Sqrrl Blog

Jun 29, 2017 8:00:00 AM

Cyber Incident Investigation Series: Investigating Attack Scopes

By Chris Sanders

As defenders, the critical moment is when we've determined that an attacker's attempt to gain a foothold onto the network was successful. This sets of a chain of investigative activity where we follow breadcrumbs through our data to understand where they attacker went, what their mission is, and what they took. As these breadcrumbs are uncovered, we don't just have to follow their path, we also must ascertain if similar evidence can be found at other points on the network. This is all part of scoping the attacker to better understand the attack. In this post, I'm going to talk about strategies for attack scoping and discuss how Sqrrl enables them intuitively. 

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Jun 27, 2017 2:00:00 PM

Q&A Interview with Jason Smith: Best Data Sources and Basic Techniques For Threat Hunting

Jason Smith currently works for Cisco from his home in Nashville, TN and has worked for multiple US Department of Defense SOCs, as well as the lead security monitoring architect for the Commonwealth of Kentucky. He co-wrote Applied Network Security Monitoring and maintains the open source project FlowBAT, a graphical flow data analysis tool.

Key Takeaways:

  • Contextual data is important, but a lot of success can be gained by gathering relatively simple forms of data. For example, flow data can be analyzed with tools like FlowBAT, Bro logs and SiLK to create a comprehensive picture of your network that is very conducive for hunting.
  • SOCs should take steps to avoid information siloing, especially when deployment groups within an organization are geographically separated.
  • Hunting can be challenging, but is by no means impossible. A lot of good work can be done by getting set up with simple tools and expanding from there.  In other words, “Find weirdness in all that data and you'll learn a lot.”
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Topics: Data Analysis, Threat Detection

Jun 22, 2017 8:00:00 AM

Cyber Incident Investigation Series: Reducing Evidence Abstraction

By Chris Sanders

An incident investigation will only go as far as the evidence allows it. Of course, there's a lot of components that have to come together to make that happen. The network must support the collection of robust and diverse evidence sources and it must be searchable by the analyst. From there, the incident investigation hinges on the ability of the analyst to ask questions, successfully traverse evidence to answer those questions, and draw conclusions from the findings.

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Topics: Cyber Threat Hunting, Incident Investigations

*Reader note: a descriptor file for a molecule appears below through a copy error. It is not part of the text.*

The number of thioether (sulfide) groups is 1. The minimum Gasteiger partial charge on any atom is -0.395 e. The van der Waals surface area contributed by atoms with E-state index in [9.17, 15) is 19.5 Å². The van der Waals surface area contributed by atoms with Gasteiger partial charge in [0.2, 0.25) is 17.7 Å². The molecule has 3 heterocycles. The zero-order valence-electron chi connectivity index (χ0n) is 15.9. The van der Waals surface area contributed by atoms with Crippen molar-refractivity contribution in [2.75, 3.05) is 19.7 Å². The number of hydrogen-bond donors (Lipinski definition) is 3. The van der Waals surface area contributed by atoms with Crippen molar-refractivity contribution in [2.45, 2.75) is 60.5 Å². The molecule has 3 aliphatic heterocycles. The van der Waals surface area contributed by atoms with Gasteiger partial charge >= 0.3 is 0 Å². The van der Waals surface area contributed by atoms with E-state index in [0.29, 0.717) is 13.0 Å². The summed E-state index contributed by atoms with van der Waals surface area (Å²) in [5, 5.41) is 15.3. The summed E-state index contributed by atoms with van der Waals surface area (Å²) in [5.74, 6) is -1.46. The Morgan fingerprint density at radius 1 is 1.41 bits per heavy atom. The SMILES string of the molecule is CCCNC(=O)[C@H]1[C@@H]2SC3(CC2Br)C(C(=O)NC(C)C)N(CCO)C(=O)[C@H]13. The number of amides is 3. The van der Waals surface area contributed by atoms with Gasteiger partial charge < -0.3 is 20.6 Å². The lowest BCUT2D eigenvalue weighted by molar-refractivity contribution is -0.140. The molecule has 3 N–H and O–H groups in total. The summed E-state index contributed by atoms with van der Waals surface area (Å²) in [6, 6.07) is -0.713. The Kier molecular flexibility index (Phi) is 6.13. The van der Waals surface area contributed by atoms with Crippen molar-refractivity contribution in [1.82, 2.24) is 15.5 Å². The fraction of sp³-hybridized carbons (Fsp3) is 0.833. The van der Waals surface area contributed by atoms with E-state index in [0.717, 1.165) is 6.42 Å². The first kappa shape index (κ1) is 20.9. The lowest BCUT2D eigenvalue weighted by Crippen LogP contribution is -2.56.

Jun 19, 2017 8:00:00 AM

Threat Hunter Profile - Keith Gilbert


Name: Keith Gilbert

Organization: Sqrrl

Years hunting: 5

Preferred datasets: Malware Repositories, Passive DNS, Domain Whois

Preferred hunting techniques: Link Analysis, malware analysis, link exploration

Preferred tools: VirusTotal, PassiveTotal, DomainTools, internal collection tools


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Topics: Cyber Hunting, Threat Hunting, Threat Detection, Hunter Profile

Jun 13, 2017 8:00:00 AM

Q&A Interview with Alan Orlikoski on Building a High-Performing Hunt Team

Alan Orlikoski has over 15 years of experience in both the private and public sectors of the IT industry. He has designed and implemented defense solutions for government and Fortune 100 companies. He has more recently participated on teams tasked to assess and advise Fortune 100 clients, with a focus on maturing an organization’s ability to more quickly and effectively detect, respond to, and contain targeted attacks.

Key Takeaways:

  • A good hunter is a “jack of all trades” and is able to cover alert monitoring, incident response, signature development, and intelligence gathering. They don’t have to be the best in every one of those categories, but they need to know the functions.
  • Senior hunters should guide junior analysts to search for specific Tactics, Techniques, and Procedures (TTPs). This expands the talent base of the hunt team and takes pressure off senior analysts.
  • Every hunt should begin and end within an 8-12 hour shift. This allows SOCs to gather metrics on how successful their methodologies are. 
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Topics: Threat Hunting, Hunting How-To's

Jun 1, 2017 12:00:00 PM

Cyber Incident Investigation Series: Answering Questions Before They’re Asked

By Chris Sanders

Investigations are all about iterating through evidence that helps you make decisions about what events transpired on your network. That sounds easy enough, but asking the right questions and identifying the data you need to answer them is tricky. This problem manifests in two ways. First, not having enough of the right data means you may be unable to answer the questions that will move the investigation forward. Conversely, having too much data may be overwhelming with a tremendous number of fields and complementary evidence sources to examine. In either case, asking good questions and moving towards a conclusion quickly and accurately depends on knowing what data is available to you in any given scenario. In this post, I’ll address these concerns and discuss how Sqrrl helps you better understand your data so that you know where the gaps are and what options you have available to you within the context of an active investigation.

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Topics: Threat Hunting, Incident Investigations